Los Angeles City Attorney Mike Feuer Friday announced his office filed a civil complaint against a Chatsworth cannabis dispensary for allegedly operating illegally, and it was the site of where an 18-year-old customer was fatally shot.
“At every turn, this case underscores the detrimental and even deadly effects allegedly illegal cannabis businesses can pose,” Feuer said. “Our crackdown continues even in the middle of the COVID-19 crisis. This case should serve as a warning to those operating illegally, you may be next.
“And it should be a warning for customers of unlicensed cannabis businesses as well, stay away,” Feuer said. “The risks from a product that isn’t tested for safety to a business operation that may be dangerous are just too great.”
According to the City Attorney’s Office, in 2017, Clifford and Maureen Mickool were criminally charged for allegedly renting their Chatsworth property at Mickool Plaza at 9866 De Soto Ave. to an illegal medical cannabis business called Cush Club.
In 2019, they again leased the property to an illegal cannabis business called Super Bloom, managed by American Chronic Medicinals Inc., a California corporation led by CEO Anne Frank, according to Feuer.
Last November, the Los Angeles Police Department notified both Super Bloom and Clifford Mickool that the unlicensed commercial cannabis activity was illegal and must stop. But Super Bloom allegedly continued to operate and the Mickools allegedly continued to allow the businesses to operate.
Two months later, 18-year old Joseph Waary of Chatsworth went to Super Bloom to buy cannabis. At the check-in window in the shop were two 19-year-old employees, alleged gang members who were possibly acting as security guards, according to Feuer.
They allegedly were smoking marijuana and playing with loaded handguns, even though their criminal histories prohibited them from possessing any gun. One of the guns fired, striking Waary in the abdomen.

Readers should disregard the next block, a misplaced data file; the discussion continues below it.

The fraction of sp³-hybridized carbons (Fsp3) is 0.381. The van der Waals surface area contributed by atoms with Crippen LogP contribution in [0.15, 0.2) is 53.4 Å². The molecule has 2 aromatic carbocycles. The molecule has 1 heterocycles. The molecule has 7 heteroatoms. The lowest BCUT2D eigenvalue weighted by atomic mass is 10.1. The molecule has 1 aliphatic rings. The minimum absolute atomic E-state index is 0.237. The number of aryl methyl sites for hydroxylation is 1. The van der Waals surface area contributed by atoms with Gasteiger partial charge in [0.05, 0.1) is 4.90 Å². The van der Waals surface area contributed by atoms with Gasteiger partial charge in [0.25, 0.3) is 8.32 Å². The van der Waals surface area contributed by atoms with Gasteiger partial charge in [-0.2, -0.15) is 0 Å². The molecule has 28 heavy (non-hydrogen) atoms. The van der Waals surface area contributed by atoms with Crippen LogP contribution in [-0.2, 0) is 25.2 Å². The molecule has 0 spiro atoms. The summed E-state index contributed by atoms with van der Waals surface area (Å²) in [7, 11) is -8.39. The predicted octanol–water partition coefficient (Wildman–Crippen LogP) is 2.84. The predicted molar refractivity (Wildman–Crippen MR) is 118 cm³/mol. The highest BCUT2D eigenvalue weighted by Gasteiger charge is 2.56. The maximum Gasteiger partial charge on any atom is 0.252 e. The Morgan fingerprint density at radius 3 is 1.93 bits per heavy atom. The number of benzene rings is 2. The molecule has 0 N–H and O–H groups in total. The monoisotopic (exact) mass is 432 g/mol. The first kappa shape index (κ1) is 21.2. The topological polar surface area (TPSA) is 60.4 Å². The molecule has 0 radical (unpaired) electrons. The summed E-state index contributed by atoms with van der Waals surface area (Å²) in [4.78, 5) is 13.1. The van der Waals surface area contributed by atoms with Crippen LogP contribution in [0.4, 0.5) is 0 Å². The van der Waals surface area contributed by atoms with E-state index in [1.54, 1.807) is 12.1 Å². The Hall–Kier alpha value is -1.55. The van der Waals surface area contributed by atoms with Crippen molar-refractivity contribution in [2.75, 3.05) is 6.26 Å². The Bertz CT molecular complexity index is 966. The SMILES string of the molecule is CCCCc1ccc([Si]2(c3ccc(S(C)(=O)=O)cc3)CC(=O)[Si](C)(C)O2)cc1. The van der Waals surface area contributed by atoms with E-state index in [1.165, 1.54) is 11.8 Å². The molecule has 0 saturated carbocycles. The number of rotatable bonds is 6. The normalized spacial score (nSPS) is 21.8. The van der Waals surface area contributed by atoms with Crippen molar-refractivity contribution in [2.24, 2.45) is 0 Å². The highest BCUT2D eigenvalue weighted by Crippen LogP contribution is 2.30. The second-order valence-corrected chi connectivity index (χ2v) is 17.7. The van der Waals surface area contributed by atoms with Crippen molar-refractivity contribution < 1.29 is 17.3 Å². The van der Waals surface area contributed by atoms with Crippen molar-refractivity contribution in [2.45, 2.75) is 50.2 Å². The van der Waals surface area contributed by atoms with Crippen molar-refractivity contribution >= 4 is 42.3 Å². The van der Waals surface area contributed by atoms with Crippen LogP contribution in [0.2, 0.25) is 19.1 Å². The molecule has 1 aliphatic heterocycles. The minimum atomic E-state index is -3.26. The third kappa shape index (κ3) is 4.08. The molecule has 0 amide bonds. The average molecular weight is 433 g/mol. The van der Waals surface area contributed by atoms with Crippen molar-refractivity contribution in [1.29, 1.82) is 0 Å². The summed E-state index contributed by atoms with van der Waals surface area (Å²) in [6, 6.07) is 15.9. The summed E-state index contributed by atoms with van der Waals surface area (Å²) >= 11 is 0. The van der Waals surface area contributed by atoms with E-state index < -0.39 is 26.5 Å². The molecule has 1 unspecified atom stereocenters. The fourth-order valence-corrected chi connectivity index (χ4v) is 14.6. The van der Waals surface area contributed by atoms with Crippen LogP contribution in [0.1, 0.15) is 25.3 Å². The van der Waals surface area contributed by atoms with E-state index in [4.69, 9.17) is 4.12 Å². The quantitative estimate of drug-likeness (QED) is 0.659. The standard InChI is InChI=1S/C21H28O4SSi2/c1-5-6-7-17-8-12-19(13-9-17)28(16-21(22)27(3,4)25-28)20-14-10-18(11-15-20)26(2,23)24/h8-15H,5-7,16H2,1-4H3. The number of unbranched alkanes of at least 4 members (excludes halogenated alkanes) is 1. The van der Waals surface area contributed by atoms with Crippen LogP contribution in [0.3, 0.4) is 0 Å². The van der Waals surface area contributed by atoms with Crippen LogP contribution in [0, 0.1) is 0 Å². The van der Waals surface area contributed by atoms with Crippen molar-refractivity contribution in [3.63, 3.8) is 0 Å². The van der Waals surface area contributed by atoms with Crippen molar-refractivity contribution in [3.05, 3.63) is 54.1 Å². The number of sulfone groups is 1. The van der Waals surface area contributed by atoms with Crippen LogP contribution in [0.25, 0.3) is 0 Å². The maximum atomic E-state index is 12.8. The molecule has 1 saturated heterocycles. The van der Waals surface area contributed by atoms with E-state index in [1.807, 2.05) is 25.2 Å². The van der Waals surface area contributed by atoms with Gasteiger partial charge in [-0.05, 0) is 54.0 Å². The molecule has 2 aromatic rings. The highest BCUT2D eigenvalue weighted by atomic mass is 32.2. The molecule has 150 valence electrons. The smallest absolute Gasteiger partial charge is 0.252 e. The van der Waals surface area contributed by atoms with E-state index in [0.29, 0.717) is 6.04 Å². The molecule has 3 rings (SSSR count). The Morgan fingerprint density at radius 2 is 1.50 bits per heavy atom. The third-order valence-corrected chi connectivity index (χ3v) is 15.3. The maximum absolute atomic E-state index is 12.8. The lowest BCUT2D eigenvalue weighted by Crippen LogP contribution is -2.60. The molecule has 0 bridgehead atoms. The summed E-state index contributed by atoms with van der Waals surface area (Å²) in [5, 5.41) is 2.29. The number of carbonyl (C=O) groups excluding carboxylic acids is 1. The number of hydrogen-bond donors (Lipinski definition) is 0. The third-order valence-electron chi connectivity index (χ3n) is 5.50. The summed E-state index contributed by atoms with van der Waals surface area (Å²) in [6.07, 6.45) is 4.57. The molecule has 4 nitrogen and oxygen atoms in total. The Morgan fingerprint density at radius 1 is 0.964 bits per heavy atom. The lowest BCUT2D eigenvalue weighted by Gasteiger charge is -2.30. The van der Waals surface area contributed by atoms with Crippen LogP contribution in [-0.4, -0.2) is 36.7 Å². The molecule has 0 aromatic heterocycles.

Instead of calling 911, employees allegedly cleaned up Waary’s blood and continued selling cannabis while other employees piled Waary into a car and then dumped him in the parking lot of West Hills Hospital. By the time police arrived, Waary had died, Feuer said.
Shortly after the shooting, the business allegedly relocated in Chatsworth and reopened as Blum Valley, where it continues operating Friday.
City News Service has reached out to Blum Valley and is awaiting a response to the allegations in the lawsuit.
The city attorney’s lawsuit seeks to enjoin Clifford and Maureen Mickool, American Chronic Medicinals Inc. and Anne Frank from engaging in any unlicensed commercial cannabis activity, in any capacity, and prohibit them from establishing, owning, operating or working for an unlicensed cannabis business.
It also seeks to prohibit them from renting, leasing or otherwise allowing unlicensed commercial cannabis activity on any property in Los Angeles. The lawsuit seeks penalties, as well as restitution to anyone ripped off through the unfair competition alleged in the complaint.
Several Super Bloom employees are being prosecuted by the Los Angeles District Attorney’s Office as a result of their alleged roles in this incident.
Since May 2018, the City Attorney’s Office said it has filed 558 cases involving 392 total locations and six delivery services with 2,032 defendants and has received verification of closure of 254 locations.
Additional information on cannabis regulations, including how to get licensed or submit a complaint about unlicensed commercial cannabis activity, can be found at the city’s Department of Cannabis Regulation website, cannabis.lacity.org.
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